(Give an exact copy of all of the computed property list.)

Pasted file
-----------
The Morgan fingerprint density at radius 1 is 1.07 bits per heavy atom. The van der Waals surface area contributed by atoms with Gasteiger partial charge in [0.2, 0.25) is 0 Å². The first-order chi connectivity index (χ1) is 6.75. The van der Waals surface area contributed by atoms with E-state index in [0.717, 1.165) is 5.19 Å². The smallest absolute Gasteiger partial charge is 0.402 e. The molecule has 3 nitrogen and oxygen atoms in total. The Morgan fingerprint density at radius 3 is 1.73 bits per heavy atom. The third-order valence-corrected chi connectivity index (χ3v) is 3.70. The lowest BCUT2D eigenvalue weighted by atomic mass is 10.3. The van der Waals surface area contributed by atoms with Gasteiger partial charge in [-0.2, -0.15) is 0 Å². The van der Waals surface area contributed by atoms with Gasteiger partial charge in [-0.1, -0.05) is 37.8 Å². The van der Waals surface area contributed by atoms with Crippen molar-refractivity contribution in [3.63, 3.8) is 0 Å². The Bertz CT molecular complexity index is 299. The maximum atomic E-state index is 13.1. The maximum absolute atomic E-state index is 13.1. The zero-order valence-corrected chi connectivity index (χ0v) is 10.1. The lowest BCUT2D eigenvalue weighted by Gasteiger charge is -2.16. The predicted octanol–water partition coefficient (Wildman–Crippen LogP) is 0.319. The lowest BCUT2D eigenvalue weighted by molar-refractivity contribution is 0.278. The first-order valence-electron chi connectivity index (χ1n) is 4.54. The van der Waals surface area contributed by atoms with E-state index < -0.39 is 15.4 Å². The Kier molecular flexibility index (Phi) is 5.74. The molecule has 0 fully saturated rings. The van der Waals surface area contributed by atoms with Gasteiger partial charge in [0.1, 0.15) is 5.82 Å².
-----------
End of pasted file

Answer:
The Morgan fingerprint density at radius 1 is 1.07 bits per heavy atom. The van der Waals surface area contributed by atoms with Gasteiger partial charge in [0.2, 0.25) is 0 Å². The first-order chi connectivity index (χ1) is 6.75. The van der Waals surface area contributed by atoms with E-state index in [0.717, 1.165) is 5.19 Å². The smallest absolute Gasteiger partial charge is 0.402 e. The molecule has 3 nitrogen and oxygen atoms in total. The Morgan fingerprint density at radius 3 is 1.73 bits per heavy atom. The third-order valence-corrected chi connectivity index (χ3v) is 3.70. The lowest BCUT2D eigenvalue weighted by atomic mass is 10.3. The van der Waals surface area contributed by atoms with Gasteiger partial charge in [-0.2, -0.15) is 0 Å². The van der Waals surface area contributed by atoms with Gasteiger partial charge in [-0.1, -0.05) is 37.8 Å². The van der Waals surface area contributed by atoms with Crippen molar-refractivity contribution in [3.63, 3.8) is 0 Å². The Bertz CT molecular complexity index is 299. The maximum atomic E-state index is 13.1. The maximum absolute atomic E-state index is 13.1. The zero-order valence-corrected chi connectivity index (χ0v) is 10.1. The lowest BCUT2D eigenvalue weighted by Gasteiger charge is -2.16. The predicted octanol–water partition coefficient (Wildman–Crippen LogP) is 0.319. The lowest BCUT2D eigenvalue weighted by molar-refractivity contribution is 0.278. The first-order valence-electron chi connectivity index (χ1n) is 4.54. The van der Waals surface area contributed by atoms with E-state index < -0.39 is 15.4 Å². The Kier molecular flexibility index (Phi) is 5.74. The molecule has 0 fully saturated rings. The van der Waals surface area contributed by atoms with Gasteiger partial charge in [0.1, 0.15) is 5.82 Å².